Britain to recruit nearly 2,000 spies to counter ISIL


The UK has announced it will expand its domestic and international spy agencies by recruiting 1,900 new intelligence agents in the wake of attacks in France and the Middle East.

David Cameron, UK prime minister, made the announcement on Monday during the G20 meeting of the world's leading economies in Turkey.

He called on the states to band together to cut off financing to proscribed entities, particularly the Islamic State of Iraq and the Levant (ISIL) group.

Speaking separately to BBC Radio 4, Cameron said the attacks in Paris on Friday, which left 129 people dead and hundreds more wounded, could have happened elsewhere in Europe, and the threat posed by ISIL and its supporters was widespread.

"Those attacks in Paris could have happened in Belgium, they could have happened in Denmark, it could have happened in Sweden, it could have happened here [UK]," he said.

"These extremists coming out of Syria and Iraq are radicalising our own citizens in our own countries, they want to cause the maximum damage to our countries and our way of life."

He said: "Here at this summit, we have agreed to take further important steps to cut off the financing that terrorists rely upon ... to counter the extremist ideology and the terrorists' propaganda ... and to better protect ourselves from the threat of foreign fighters, by sharing intelligence and stopping them from travelling."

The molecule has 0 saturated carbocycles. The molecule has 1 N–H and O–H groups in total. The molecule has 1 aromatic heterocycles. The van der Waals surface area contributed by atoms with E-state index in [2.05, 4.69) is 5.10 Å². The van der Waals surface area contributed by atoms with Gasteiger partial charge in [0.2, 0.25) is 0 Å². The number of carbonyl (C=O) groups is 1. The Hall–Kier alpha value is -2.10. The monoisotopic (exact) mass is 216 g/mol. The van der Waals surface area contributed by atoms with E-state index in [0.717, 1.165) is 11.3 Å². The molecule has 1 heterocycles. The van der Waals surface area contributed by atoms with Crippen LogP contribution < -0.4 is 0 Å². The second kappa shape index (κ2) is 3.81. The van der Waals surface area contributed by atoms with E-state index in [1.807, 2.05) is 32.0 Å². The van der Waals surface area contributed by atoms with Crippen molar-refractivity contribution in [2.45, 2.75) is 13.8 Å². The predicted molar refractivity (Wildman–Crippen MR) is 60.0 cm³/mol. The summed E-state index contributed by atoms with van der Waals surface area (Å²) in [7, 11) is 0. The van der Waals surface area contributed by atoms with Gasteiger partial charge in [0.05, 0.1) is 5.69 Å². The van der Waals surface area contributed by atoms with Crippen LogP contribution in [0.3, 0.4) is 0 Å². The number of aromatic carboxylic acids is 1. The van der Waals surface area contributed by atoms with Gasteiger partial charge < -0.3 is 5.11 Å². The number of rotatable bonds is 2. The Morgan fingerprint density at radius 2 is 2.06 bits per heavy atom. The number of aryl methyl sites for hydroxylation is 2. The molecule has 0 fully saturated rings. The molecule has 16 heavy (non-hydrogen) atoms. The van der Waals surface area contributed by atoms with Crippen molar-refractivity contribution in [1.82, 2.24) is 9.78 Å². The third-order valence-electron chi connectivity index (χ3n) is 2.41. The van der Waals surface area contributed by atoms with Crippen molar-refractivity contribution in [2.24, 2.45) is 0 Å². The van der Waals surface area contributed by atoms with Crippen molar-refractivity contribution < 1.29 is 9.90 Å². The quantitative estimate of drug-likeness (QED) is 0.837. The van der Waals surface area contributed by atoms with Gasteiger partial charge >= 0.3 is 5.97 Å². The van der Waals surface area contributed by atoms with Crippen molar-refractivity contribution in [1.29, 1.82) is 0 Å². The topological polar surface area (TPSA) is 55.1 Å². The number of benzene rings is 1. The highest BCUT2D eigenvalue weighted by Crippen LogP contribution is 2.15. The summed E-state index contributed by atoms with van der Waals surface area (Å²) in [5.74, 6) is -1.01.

In a transcript of the G20 summit speech released on the prime minister's website, Cameron said the UK would be doubling its spending on aviation security and stressed the need to provide financial assistance to countries with particularly vulnerable locations.

He said the fight against ISIL was the "struggle of our time".

British officials have previously claimed to have foiled a number of ISIL-inspired plots against the UK within the last six months.

The group, which controls large parts of Syria and Iraq, has repeatedly threatened the country and up to 600 British citizens are believed to have fought for the group.